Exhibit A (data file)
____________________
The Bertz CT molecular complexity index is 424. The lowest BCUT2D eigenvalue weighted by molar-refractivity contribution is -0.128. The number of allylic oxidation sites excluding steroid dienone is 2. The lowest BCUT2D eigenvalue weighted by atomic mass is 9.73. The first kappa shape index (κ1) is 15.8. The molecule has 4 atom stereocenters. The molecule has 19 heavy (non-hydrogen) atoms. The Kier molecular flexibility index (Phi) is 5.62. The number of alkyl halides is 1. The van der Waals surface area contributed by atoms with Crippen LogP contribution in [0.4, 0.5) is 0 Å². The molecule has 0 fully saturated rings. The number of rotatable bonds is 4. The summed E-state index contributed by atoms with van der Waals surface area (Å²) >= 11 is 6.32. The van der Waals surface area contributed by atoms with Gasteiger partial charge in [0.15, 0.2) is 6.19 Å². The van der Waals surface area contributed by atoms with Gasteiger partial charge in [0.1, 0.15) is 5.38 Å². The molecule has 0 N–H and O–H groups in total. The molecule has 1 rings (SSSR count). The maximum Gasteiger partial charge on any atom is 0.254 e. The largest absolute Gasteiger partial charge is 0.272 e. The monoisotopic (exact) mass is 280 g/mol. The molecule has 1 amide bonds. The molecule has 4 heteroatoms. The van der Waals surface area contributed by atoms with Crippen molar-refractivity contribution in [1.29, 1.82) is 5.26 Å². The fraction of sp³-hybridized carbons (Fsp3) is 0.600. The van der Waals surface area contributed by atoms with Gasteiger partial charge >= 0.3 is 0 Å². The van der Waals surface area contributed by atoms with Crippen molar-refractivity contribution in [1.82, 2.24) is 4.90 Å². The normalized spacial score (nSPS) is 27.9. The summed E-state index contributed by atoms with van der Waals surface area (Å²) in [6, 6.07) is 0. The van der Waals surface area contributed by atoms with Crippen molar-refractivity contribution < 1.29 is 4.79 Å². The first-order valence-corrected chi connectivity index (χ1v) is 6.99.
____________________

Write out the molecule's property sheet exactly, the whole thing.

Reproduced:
The Bertz CT molecular complexity index is 424. The lowest BCUT2D eigenvalue weighted by molar-refractivity contribution is -0.128. The number of allylic oxidation sites excluding steroid dienone is 2. The lowest BCUT2D eigenvalue weighted by atomic mass is 9.73. The first kappa shape index (κ1) is 15.8. The molecule has 4 atom stereocenters. The molecule has 19 heavy (non-hydrogen) atoms. The Kier molecular flexibility index (Phi) is 5.62. The number of alkyl halides is 1. The van der Waals surface area contributed by atoms with Crippen LogP contribution in [0.4, 0.5) is 0 Å². The molecule has 0 fully saturated rings. The number of rotatable bonds is 4. The summed E-state index contributed by atoms with van der Waals surface area (Å²) >= 11 is 6.32. The van der Waals surface area contributed by atoms with Gasteiger partial charge in [0.15, 0.2) is 6.19 Å². The van der Waals surface area contributed by atoms with Gasteiger partial charge in [0.1, 0.15) is 5.38 Å². The molecule has 0 N–H and O–H groups in total. The molecule has 1 rings (SSSR count). The maximum Gasteiger partial charge on any atom is 0.254 e. The largest absolute Gasteiger partial charge is 0.272 e. The monoisotopic (exact) mass is 280 g/mol. The molecule has 1 amide bonds. The molecule has 4 heteroatoms. The van der Waals surface area contributed by atoms with Crippen molar-refractivity contribution in [1.29, 1.82) is 5.26 Å². The fraction of sp³-hybridized carbons (Fsp3) is 0.600. The van der Waals surface area contributed by atoms with Gasteiger partial charge >= 0.3 is 0 Å². The van der Waals surface area contributed by atoms with Crippen molar-refractivity contribution in [1.82, 2.24) is 4.90 Å². The normalized spacial score (nSPS) is 27.9. The summed E-state index contributed by atoms with van der Waals surface area (Å²) in [6, 6.07) is 0. The van der Waals surface area contributed by atoms with Crippen molar-refractivity contribution < 1.29 is 4.79 Å². The first-order valence-corrected chi connectivity index (χ1v) is 6.99.